JH: I think the final version of bail reform is not yet complete. There’s going to be more action. In my opinion, the initial bail reform was a missed opportunity. We have certain counties that had a very strong pretrial services department. Our state oversight board, the State Office of Probation and Correctional Alternatives, which assists funding for pretrial services, and also the New York Association of Pretrial Service Agencies — neither were consulted when it came to planning bail reform. It was a missed opportunity that could have resulted in strengthening pretrial services statewide and bringing about a more consistent response.

But we’re still coming out ahead. I think for us in Dutchess County — and Mary Ellen and Kathy would agree — it’s fortunate that we have a robust system in place and we’re able to adapt to the new reform requirements.

NPPJ: Tell me more about that system and how you all are able to adapt so easily.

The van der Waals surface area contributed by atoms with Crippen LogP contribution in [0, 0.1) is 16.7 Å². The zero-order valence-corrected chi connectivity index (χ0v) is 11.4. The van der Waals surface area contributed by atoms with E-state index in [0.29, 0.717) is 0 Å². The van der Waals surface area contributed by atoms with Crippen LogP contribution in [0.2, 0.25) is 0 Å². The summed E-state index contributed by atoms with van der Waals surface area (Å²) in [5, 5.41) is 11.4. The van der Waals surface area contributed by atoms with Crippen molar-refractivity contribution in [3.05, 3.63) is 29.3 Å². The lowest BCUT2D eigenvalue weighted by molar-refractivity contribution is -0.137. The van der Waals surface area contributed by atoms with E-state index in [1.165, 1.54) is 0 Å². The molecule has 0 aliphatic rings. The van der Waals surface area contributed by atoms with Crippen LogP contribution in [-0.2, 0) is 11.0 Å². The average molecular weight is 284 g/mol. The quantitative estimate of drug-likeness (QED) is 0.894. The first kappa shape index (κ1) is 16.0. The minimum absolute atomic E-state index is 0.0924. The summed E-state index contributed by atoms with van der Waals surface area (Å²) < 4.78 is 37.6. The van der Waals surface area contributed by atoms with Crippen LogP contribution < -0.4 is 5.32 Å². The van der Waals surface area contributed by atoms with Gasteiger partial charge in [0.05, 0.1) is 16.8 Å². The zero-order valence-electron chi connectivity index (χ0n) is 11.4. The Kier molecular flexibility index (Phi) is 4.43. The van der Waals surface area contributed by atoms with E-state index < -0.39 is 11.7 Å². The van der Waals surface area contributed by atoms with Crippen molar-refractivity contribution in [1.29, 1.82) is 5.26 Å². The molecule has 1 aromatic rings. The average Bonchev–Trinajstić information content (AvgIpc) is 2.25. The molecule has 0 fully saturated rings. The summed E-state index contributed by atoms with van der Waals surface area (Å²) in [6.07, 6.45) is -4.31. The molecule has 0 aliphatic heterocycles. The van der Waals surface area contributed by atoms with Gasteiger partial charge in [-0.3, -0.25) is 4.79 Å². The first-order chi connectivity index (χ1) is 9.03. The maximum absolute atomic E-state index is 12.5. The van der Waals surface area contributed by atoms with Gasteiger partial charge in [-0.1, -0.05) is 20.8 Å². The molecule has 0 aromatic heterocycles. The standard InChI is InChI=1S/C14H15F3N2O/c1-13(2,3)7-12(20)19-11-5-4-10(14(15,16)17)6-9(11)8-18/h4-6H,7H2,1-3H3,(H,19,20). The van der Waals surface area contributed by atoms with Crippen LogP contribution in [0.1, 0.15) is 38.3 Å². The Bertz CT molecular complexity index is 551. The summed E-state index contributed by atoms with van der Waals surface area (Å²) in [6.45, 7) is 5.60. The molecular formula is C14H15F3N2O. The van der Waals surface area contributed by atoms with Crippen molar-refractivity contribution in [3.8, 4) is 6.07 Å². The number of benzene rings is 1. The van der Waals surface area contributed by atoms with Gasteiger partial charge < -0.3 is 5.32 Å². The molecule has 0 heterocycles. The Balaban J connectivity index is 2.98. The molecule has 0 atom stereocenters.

MES: For one, we have a criminal justice council that has all local agencies involved. We also have legislators and our county executive’s office on it. We have citizens who sit on the council. And it brings everybody together. We also have a very active committee system that works on specialized topics. For instance: diversion, women’s issues, victim’s issues, a quality assurance committee.

KM: We’re also very fortunate to have a consultant who can help us compile all of our data and interpret it. We work with him on a weekly basis about the jail numbers. He is instrumental in assisting us so that we can look at the data and put our sights in the right direction and showing us where we can be of most use.